I still have my doubts about how consistently accurate any of these optical heart rate sensors truly are, but within the parameters of this type of technology, this is about the smartest setup we've seen so far.
The Moto 360 comes with some sleek-looking face designs, but it also has a hidden feature no other Wear watch provides: the ability to customize and change those faces via a special phone-based companion app.
All you do is load Motorola's Connect app onto your Android phone and head for the "Watch Faces" option. There, you can see all the 360's watch face choices and adjust elements like their background color, accent color, and number style to make them your own.
All of the Wear watches we've seen so far have moved between two different states: an illuminated mode, in which the screen is completely lit up, and a dimmed mode, which is a scaled-down, black-and-white version of the watch face that appears whenever you aren't actively using the device.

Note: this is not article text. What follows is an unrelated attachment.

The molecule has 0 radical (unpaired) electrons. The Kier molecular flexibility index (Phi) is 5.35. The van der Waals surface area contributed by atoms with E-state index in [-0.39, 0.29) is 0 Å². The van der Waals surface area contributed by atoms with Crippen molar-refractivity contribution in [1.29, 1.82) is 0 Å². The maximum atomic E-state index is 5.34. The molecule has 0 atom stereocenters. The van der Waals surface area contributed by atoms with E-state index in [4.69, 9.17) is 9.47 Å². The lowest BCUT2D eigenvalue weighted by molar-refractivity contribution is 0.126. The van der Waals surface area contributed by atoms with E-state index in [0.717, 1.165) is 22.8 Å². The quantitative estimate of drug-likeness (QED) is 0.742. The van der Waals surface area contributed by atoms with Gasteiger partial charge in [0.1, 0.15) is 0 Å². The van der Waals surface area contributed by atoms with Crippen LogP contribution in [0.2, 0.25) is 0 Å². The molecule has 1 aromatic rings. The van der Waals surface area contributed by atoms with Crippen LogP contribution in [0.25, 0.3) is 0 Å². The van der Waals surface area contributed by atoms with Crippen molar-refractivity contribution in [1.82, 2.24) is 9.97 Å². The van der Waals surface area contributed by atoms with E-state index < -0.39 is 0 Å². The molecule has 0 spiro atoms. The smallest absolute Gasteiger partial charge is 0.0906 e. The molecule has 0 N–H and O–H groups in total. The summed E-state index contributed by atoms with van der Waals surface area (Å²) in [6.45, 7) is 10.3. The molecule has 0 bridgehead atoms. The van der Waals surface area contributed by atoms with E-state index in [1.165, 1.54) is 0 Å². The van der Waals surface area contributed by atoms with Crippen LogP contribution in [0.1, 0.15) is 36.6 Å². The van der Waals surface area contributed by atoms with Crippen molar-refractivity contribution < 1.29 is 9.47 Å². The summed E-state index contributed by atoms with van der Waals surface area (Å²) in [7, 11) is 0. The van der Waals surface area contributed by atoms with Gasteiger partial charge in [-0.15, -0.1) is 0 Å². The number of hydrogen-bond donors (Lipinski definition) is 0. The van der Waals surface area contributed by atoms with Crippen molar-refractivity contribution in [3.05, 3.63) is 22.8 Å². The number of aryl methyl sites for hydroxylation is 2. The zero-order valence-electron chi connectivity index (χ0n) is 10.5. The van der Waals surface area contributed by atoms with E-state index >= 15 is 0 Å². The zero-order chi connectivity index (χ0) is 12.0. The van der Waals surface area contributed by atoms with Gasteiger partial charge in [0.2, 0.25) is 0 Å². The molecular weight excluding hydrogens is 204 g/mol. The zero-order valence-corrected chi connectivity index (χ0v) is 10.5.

The Moto 360 has both of those modes as well, but they're a little bit different. First of all, the watch's dimmed mode is disabled by default; instead, the watch's display remains off most of the time and moves directly into the illuminated state whenever you touch it or raise your wrist.
If you go into the watch's settings and activate the dimmed mode -- known officially here as "Ambient Screen" -- you get a scaled-down display similar to what the other watches provide (and unlike on some other Wear watches, the dimmed mode on the 360 actually looks quite good). Instead of staying on all the time, though, the 360's dimmed mode uses a variety of cues to determine when you might need it.
From what I've observed so far, the dimmed display seems to shut off whenever the watch is sitting still and hasn't been touched for about five minutes. It also shuts off when your arm is hanging straight downward -- the way it would when you're walking (and thus unlikely to be looking at your watch). In either circumstance, if you move your arm even slightly, the dimmed mode will come right back on. And if you move your wrist upward in a more pronounced manner, it'll activate the full illuminated mode, as you'd expect.